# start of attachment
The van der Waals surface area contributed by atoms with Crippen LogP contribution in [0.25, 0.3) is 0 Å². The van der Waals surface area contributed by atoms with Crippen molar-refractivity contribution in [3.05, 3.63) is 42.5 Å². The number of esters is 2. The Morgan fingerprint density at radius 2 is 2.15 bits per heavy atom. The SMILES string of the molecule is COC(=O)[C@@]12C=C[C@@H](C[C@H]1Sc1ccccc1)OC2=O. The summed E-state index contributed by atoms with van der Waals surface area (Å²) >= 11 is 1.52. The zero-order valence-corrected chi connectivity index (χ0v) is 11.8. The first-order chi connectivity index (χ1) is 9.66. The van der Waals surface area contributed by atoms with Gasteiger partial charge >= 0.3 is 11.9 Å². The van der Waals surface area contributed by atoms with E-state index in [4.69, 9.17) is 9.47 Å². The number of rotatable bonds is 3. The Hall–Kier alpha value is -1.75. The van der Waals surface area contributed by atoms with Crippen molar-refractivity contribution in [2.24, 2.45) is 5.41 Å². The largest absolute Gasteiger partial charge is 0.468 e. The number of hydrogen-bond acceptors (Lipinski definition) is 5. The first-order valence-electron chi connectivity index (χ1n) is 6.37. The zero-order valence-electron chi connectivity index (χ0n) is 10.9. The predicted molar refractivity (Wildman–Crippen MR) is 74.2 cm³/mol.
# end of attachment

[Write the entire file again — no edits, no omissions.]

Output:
The van der Waals surface area contributed by atoms with Crippen LogP contribution in [0.25, 0.3) is 0 Å². The van der Waals surface area contributed by atoms with Crippen molar-refractivity contribution in [3.05, 3.63) is 42.5 Å². The number of esters is 2. The Morgan fingerprint density at radius 2 is 2.15 bits per heavy atom. The SMILES string of the molecule is COC(=O)[C@@]12C=C[C@@H](C[C@H]1Sc1ccccc1)OC2=O. The summed E-state index contributed by atoms with van der Waals surface area (Å²) >= 11 is 1.52. The zero-order valence-corrected chi connectivity index (χ0v) is 11.8. The first-order chi connectivity index (χ1) is 9.66. The van der Waals surface area contributed by atoms with Gasteiger partial charge >= 0.3 is 11.9 Å². The van der Waals surface area contributed by atoms with E-state index in [4.69, 9.17) is 9.47 Å². The number of rotatable bonds is 3. The Hall–Kier alpha value is -1.75. The van der Waals surface area contributed by atoms with Crippen molar-refractivity contribution in [2.24, 2.45) is 5.41 Å². The largest absolute Gasteiger partial charge is 0.468 e. The number of hydrogen-bond acceptors (Lipinski definition) is 5. The first-order valence-electron chi connectivity index (χ1n) is 6.37. The zero-order valence-electron chi connectivity index (χ0n) is 10.9. The predicted molar refractivity (Wildman–Crippen MR) is 74.2 cm³/mol.